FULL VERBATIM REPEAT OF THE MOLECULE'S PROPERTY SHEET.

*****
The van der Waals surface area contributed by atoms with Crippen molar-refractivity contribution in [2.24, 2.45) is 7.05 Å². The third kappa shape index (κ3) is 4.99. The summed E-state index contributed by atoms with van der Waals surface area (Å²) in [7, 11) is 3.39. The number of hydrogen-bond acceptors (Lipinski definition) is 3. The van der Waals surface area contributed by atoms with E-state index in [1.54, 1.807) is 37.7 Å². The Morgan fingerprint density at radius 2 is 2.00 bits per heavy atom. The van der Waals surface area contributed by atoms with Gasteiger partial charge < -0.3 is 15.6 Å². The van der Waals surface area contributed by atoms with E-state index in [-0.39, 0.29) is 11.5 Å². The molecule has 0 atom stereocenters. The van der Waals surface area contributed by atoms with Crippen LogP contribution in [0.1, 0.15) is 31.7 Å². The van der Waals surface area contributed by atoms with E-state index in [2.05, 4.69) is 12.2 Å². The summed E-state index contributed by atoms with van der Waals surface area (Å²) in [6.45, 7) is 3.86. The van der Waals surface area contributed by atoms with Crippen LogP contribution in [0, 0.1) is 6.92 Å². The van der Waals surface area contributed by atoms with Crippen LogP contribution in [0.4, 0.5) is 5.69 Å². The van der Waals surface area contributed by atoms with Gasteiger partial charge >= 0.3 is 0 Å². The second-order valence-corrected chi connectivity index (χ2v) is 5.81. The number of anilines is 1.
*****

The van der Waals surface area contributed by atoms with Crippen molar-refractivity contribution in [2.24, 2.45) is 7.05 Å². The third kappa shape index (κ3) is 4.99. The summed E-state index contributed by atoms with van der Waals surface area (Å²) in [7, 11) is 3.39. The number of hydrogen-bond acceptors (Lipinski definition) is 3. The van der Waals surface area contributed by atoms with E-state index in [1.54, 1.807) is 37.7 Å². The Morgan fingerprint density at radius 2 is 2.00 bits per heavy atom. The van der Waals surface area contributed by atoms with Gasteiger partial charge < -0.3 is 15.6 Å². The van der Waals surface area contributed by atoms with E-state index in [-0.39, 0.29) is 11.5 Å². The molecule has 0 atom stereocenters. The van der Waals surface area contributed by atoms with Crippen LogP contribution in [0.1, 0.15) is 31.7 Å². The van der Waals surface area contributed by atoms with E-state index in [2.05, 4.69) is 12.2 Å². The summed E-state index contributed by atoms with van der Waals surface area (Å²) in [6.45, 7) is 3.86. The van der Waals surface area contributed by atoms with Crippen LogP contribution in [0, 0.1) is 6.92 Å². The van der Waals surface area contributed by atoms with Crippen LogP contribution in [0.4, 0.5) is 5.69 Å². The van der Waals surface area contributed by atoms with Gasteiger partial charge >= 0.3 is 0 Å². The second-order valence-corrected chi connectivity index (χ2v) is 5.81. The number of anilines is 1.